Adding some nutrients can help get plants going in the spring.

Adding some nutrients can help get plants going in the spring.

Nutrients help to get garden plants off to a quick start

If your garden is anything like mine, ravenous slugs and pillbugs appear out

If your garden is anything like mine, ravenous slugs and pillbugs appear out of nowhere like teenagers’ friends at dinnertime, so you might want to start the more susceptible ones like brassicas and lettuce indoors. When these are transplanted into the garden before they become root-bound, handled gently and placed into a fertile, wet hole, they grow very well.

In our short, hot growing season we can get our plants off to a fast start by giving them lots of nitrogen. Spread a complete organic fertilizer at the product’s recommend rate, add on quarter inch layer of compost and dig this into the top six inches.

This fertile background is enough for outside-sown crops like peas, carrots, beets and turnips. For transplants I dig in extra fertilizer under each spot I’ll place the plants to give them an extra boost — between one quarter and half a cup each. Depending on the size of the plant, make a hole, fill it with water and then transplant.

Spraying with compost tea about every three weeks boosts nutrition and suppresses disease. This year I’ve added high-nitrogen fish fertilizer to ferment along with the compost for all crops except peas as this may inhibit their podding. Nitrogen encourages lush leaf growth that absorbs more sun, creating more protein-rich chlorophyll and a tastier crop.

About two weeks before I expect fruiting crops to flower, I’ll switch from fish fertilizer to kelp in the compost tea as that will encourage fruit growth. You can keep spraying this tea every three weeks right through autumn and even on sunny winter days.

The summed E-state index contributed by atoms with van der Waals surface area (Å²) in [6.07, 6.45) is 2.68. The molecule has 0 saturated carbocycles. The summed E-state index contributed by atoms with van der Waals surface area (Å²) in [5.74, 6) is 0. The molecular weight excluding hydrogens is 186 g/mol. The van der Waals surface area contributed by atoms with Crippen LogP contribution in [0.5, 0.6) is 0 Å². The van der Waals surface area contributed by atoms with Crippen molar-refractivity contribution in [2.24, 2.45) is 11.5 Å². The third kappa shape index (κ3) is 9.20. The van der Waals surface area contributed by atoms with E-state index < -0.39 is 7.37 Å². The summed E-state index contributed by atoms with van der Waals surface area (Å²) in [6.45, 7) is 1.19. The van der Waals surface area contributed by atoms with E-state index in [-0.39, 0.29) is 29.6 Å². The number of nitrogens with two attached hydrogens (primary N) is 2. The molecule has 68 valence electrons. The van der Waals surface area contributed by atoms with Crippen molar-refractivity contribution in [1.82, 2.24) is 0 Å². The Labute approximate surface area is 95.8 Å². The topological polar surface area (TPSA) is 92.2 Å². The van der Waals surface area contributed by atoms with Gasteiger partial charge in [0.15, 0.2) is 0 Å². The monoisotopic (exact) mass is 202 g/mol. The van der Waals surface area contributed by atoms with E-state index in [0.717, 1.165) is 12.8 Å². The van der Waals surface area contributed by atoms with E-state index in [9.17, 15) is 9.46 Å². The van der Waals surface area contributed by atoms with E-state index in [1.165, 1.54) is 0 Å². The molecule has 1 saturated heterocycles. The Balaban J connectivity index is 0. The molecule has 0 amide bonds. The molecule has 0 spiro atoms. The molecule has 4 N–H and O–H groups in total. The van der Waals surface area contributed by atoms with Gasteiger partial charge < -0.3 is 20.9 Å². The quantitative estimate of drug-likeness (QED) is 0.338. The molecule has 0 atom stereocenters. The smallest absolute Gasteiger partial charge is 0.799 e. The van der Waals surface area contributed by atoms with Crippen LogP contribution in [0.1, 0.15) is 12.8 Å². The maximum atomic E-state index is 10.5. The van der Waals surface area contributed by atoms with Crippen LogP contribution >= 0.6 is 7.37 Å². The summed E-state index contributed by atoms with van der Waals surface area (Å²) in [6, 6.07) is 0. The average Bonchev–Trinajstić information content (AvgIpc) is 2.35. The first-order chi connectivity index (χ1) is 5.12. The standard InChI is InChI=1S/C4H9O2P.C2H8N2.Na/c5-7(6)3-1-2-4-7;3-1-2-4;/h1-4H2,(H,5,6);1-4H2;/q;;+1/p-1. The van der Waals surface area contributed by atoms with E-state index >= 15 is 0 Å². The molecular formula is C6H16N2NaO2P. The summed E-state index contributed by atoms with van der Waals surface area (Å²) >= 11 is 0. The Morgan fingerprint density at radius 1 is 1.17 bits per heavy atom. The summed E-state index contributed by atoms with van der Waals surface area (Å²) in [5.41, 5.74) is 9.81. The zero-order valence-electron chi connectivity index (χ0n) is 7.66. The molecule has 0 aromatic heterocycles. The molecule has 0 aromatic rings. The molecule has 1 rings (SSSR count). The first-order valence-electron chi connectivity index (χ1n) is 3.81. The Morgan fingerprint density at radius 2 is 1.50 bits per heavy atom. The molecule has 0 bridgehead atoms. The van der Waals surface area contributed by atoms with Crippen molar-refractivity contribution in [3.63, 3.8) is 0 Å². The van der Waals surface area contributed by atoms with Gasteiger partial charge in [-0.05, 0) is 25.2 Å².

This “foliar” spray is powerful stuff! I’ve grown gardens on high-clay soils and my present sandy soil with equally strong crop responses to compost tea with concomitant boosts in flavour. The best time to spray is morning or evening as the stomata on the leaves are open then and will absorb more of the nutrients. I read that it’s a good idea to stop foliar spraying one to two weeks before harvest or the crops may retain some of the taste of the spray.

In ancient Greek times gardeners experimented watering with various concoctions, including sweet wine for the last three days to enhance flavour. I wonder if the wine god ever forgave them for their profligate behaviour.

I like to side-dress all my crops except peas with fertilizer four to six weeks after planting, hoe it in a bit and then hand-water to encourage soil animal life to take it further into the soil to become available to the plants. Fertile soils absorb and retain more water and can make the difference between success and failure during drought. Sandy soils like mine need constant inputs since these soils don’t retain water or humus well. We can gradually remedy this by adding clay to our compost heaps and spreading this on the garden each year since clay stabilizes compost so it doesn’t disappear as quickly in the garden.

I continue to sow some crops like lettuce, greens and brassicas in flats indoors every three weeks, switching to autumn and then winter types as the seasons progress and keep this up until it’s so cold they’ll do better in the cold frame. As one wise gardener commented “if you don’t keep planting until cold kills the last crop, you’re not planting enough.”

Frost overcomes the garden at different times each year, so it’s worth making the effort to grow as long as we can. Plants in the cold frame might even make it through the winter or may go dormant to become the first new crop in the spring. If the slugs don’t get them first.